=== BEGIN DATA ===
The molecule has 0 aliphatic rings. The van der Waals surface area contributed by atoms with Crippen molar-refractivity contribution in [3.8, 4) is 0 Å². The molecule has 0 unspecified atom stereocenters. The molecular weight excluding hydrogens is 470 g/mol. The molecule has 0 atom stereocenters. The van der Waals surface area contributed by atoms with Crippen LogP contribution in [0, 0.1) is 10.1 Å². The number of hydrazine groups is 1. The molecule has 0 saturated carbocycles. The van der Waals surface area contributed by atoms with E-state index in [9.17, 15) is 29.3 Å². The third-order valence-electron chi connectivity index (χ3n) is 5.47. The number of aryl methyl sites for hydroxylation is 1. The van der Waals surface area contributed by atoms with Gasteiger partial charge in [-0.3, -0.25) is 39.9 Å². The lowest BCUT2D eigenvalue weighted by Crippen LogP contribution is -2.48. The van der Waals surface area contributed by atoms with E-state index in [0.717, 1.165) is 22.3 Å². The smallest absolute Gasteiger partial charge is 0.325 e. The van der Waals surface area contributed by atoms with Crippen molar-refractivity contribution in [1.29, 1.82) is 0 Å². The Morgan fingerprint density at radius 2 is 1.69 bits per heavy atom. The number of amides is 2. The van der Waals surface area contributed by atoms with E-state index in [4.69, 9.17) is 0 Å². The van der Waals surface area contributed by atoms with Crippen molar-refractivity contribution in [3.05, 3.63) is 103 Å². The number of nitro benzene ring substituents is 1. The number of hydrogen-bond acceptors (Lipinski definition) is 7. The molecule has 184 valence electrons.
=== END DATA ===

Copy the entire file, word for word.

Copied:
The molecule has 0 aliphatic rings. The van der Waals surface area contributed by atoms with Crippen molar-refractivity contribution in [3.8, 4) is 0 Å². The molecule has 0 unspecified atom stereocenters. The molecular weight excluding hydrogens is 470 g/mol. The molecule has 0 atom stereocenters. The van der Waals surface area contributed by atoms with Crippen LogP contribution in [0, 0.1) is 10.1 Å². The number of hydrazine groups is 1. The molecule has 0 saturated carbocycles. The van der Waals surface area contributed by atoms with E-state index in [9.17, 15) is 29.3 Å². The third-order valence-electron chi connectivity index (χ3n) is 5.47. The number of aryl methyl sites for hydroxylation is 1. The van der Waals surface area contributed by atoms with Gasteiger partial charge in [-0.3, -0.25) is 39.9 Å². The lowest BCUT2D eigenvalue weighted by Crippen LogP contribution is -2.48. The van der Waals surface area contributed by atoms with E-state index in [0.717, 1.165) is 22.3 Å². The smallest absolute Gasteiger partial charge is 0.325 e. The van der Waals surface area contributed by atoms with Crippen molar-refractivity contribution in [1.29, 1.82) is 0 Å². The Morgan fingerprint density at radius 2 is 1.69 bits per heavy atom. The number of amides is 2. The van der Waals surface area contributed by atoms with E-state index in [4.69, 9.17) is 0 Å². The van der Waals surface area contributed by atoms with Crippen molar-refractivity contribution in [3.05, 3.63) is 103 Å². The number of nitro benzene ring substituents is 1. The number of hydrogen-bond acceptors (Lipinski definition) is 7. The molecule has 184 valence electrons.